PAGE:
Written by: Sophie
Edited by: Jessica
Visuals by: Xiatian (Summer)
Thrifting has allowed us to acquire a unique and oftentimes more environmentally friendly wardrobe for a fraction of the price. Although thrifting is not new, social media influencers like BestDressed and Emma Chamberlain have brought a new life to thrifting for younger audiences. However, with resellers such as Depop or Poshmark, reselling clothing items for marked-up prices, is online thrifting as ethical as it might seem? Subsequently, what does this mean for low-income consumers for whom the concept of thrifting was created in the first place?
In the 19th century, as manufacturing and consuming clothing became cheaper due to the industrial revolution, highly populated urban centers contributed to larger amounts of textile waste. In response to this, pawnshops and second-hand clothing stores began to emerge. Despite hygiene concerns and racial stigma discouraging second-hand purchases, thrift stores continued to grow due to increasing immigrant populations. This was also thanks to efforts to destigmatize second-hand buying by Christian-run organizations like The Salvation Army.
The rise of thrift culture has been introduced to different countries across Asia, such as The Philippines. Becoming popular in The Philippines in the 1980s, these thrift stores are colloquially known as “ukay-ukay” or “UK”, meaning “to dig”. Thrift stores have had a stable role in society across all continents — highly prevalent within low-income communities.
Over the past decade, thrifting has been redefined by Gen-Z (born between 1995-2010). Rebelling against the controversies of the fast fashion industry in an attempt to alleviate it’s environmental and social concerns, the popularity of thrifting has drastically increased among middle-class consumers. In fact, 70% of millennials and Gen Z consumers state that sustainability is an important factor when making purchase decisions. The internet has played a huge role in the rise of thrifting, various popular social media accounts showcasing their thrift shop finds, tips, DIYs on Youtube, Instagram, and more. In truth, there are over 6 million posts under the hashtag “thrifting” on Instagram. While the rise in thrifting benefits sustainability in the fashion industry, the popularity gained by wealthier consumers, who tend to thrift as an alternative to buying from ethical and sustainable brands, reduces the already limited clothing options available to low-income communities.
Moreover, many individuals make businesses out of reselling thrift items for more than double the price. Depop is infamous for this. With around 90% of Depop’s active users under 26 years old, it’s often young adults or teens looking to receive profit. To achieve this, they sell market-up thrift finds that are often desired by their age group in this competitive market. Items once sold at affordable prices targeted towards low-income communities are now sold by privileged individuals with the advantage of participating in such entrepreneurial activities. An ISM student believes that, “If you go thrifting with no purpose to oppose issues of fast fashion and only care about the money when reselling, you don’t have the right intentions.” Furthermore, with this growing market, it’s reported that the secondhand apparel market that was worth about $28 billion in 2019, is expected to reach $64 billion in 2024.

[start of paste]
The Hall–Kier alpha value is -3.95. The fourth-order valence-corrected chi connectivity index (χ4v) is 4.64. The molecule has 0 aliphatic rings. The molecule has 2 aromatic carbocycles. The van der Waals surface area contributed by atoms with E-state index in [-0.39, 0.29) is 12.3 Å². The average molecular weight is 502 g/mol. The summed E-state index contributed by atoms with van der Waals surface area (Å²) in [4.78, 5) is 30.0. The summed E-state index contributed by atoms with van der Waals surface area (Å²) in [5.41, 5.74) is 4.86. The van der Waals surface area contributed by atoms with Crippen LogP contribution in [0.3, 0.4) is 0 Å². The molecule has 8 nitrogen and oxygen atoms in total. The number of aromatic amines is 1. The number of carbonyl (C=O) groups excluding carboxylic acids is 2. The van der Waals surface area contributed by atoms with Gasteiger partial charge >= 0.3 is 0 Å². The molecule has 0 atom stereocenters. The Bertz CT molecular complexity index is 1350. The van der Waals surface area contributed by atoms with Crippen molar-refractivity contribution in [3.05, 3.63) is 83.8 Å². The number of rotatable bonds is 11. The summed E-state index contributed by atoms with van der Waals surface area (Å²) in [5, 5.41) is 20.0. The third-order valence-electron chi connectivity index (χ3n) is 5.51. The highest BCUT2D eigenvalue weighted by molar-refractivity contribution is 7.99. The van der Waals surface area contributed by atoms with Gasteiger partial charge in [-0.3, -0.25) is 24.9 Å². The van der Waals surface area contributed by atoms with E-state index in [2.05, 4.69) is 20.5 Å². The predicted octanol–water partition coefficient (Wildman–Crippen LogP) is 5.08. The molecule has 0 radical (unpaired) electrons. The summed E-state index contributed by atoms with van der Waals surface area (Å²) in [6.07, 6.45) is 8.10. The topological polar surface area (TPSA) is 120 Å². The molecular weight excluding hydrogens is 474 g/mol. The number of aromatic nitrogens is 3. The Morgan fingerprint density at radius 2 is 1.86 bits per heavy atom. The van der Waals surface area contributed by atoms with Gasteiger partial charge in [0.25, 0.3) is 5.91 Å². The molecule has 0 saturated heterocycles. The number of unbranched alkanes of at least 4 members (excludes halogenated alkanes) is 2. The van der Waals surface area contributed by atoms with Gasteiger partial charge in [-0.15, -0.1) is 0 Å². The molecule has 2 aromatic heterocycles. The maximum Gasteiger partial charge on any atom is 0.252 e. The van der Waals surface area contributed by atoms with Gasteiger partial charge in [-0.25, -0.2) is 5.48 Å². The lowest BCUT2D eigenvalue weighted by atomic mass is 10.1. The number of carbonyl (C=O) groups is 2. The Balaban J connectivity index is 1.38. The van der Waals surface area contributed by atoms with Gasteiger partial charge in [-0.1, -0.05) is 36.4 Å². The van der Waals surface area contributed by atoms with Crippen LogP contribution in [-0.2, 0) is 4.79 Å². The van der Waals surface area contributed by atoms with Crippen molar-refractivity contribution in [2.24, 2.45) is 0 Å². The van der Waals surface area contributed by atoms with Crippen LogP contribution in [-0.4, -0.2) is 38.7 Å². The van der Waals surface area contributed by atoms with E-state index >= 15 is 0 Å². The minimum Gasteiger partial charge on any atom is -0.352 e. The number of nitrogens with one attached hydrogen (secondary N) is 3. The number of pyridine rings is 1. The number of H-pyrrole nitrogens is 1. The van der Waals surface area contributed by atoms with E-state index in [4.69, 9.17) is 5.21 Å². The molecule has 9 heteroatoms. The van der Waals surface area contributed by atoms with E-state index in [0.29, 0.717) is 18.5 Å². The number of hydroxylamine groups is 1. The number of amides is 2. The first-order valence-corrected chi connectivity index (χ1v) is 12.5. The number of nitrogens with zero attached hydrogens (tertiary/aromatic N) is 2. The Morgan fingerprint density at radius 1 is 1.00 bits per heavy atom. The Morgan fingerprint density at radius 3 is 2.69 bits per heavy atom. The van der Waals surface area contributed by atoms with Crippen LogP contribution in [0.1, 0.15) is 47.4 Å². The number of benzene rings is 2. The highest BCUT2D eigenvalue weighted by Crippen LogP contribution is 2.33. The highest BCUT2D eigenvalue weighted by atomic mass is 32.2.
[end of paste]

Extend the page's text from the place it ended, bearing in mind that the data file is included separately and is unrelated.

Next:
Overall, the rise of thrifting and resale apps represents optimistic change against issues in the fashion industry. The vast increase of donated garments and materials requires a consumer base in order to prevent excess supply from reaching landfills and third-world countries. Which can result in excessive pollution, chemical contamination, harming local environments and the health of citizens. While purchasing thrift items for business or resell purposes may frustrate some, many thrift stores actively combat class privilege. These actions may be non-profits— like Goodwill and Salvation Army— reinvesting money into poor communities, and ensuring low-income communities receive the first pick on the clothing stock. In the end, both consumers and owners must recognize their privilege when purchasing items from the second-hand market to make sure low-communities are being fairly served alongside our step towards an environmentally friendly solution against fast fashion— thrifting.
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